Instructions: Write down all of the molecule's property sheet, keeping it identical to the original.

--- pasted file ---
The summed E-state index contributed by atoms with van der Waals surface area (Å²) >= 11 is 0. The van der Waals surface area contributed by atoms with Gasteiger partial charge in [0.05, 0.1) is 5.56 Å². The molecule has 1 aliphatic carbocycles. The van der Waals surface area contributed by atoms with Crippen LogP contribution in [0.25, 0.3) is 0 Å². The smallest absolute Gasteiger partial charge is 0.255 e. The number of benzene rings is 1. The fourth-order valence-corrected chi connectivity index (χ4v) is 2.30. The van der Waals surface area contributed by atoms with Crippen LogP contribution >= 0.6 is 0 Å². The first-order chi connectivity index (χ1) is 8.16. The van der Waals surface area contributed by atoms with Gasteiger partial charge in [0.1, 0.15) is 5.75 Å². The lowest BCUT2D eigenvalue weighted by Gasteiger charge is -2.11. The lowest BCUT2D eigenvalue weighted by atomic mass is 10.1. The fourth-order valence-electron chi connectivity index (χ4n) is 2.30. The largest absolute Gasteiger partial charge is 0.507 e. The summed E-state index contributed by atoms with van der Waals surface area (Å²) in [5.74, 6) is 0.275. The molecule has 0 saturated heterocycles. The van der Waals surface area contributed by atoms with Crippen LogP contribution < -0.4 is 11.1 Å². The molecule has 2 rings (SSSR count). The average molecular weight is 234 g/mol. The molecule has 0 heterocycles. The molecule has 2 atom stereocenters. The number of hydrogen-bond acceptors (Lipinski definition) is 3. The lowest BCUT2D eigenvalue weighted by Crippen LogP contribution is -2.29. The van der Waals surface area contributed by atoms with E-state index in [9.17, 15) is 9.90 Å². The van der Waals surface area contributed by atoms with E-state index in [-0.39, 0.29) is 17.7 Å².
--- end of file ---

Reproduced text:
The summed E-state index contributed by atoms with van der Waals surface area (Å²) >= 11 is 0. The van der Waals surface area contributed by atoms with Gasteiger partial charge in [0.05, 0.1) is 5.56 Å². The molecule has 1 aliphatic carbocycles. The van der Waals surface area contributed by atoms with Crippen LogP contribution in [0.25, 0.3) is 0 Å². The smallest absolute Gasteiger partial charge is 0.255 e. The number of benzene rings is 1. The fourth-order valence-corrected chi connectivity index (χ4v) is 2.30. The van der Waals surface area contributed by atoms with Crippen LogP contribution >= 0.6 is 0 Å². The first-order chi connectivity index (χ1) is 8.16. The van der Waals surface area contributed by atoms with Gasteiger partial charge in [0.1, 0.15) is 5.75 Å². The lowest BCUT2D eigenvalue weighted by Gasteiger charge is -2.11. The lowest BCUT2D eigenvalue weighted by atomic mass is 10.1. The fourth-order valence-electron chi connectivity index (χ4n) is 2.30. The largest absolute Gasteiger partial charge is 0.507 e. The summed E-state index contributed by atoms with van der Waals surface area (Å²) in [5.74, 6) is 0.275. The molecule has 0 saturated heterocycles. The van der Waals surface area contributed by atoms with Crippen LogP contribution < -0.4 is 11.1 Å². The molecule has 2 rings (SSSR count). The average molecular weight is 234 g/mol. The molecule has 0 heterocycles. The molecule has 2 atom stereocenters. The number of hydrogen-bond acceptors (Lipinski definition) is 3. The lowest BCUT2D eigenvalue weighted by Crippen LogP contribution is -2.29. The van der Waals surface area contributed by atoms with E-state index in [9.17, 15) is 9.90 Å². The van der Waals surface area contributed by atoms with E-state index in [-0.39, 0.29) is 17.7 Å².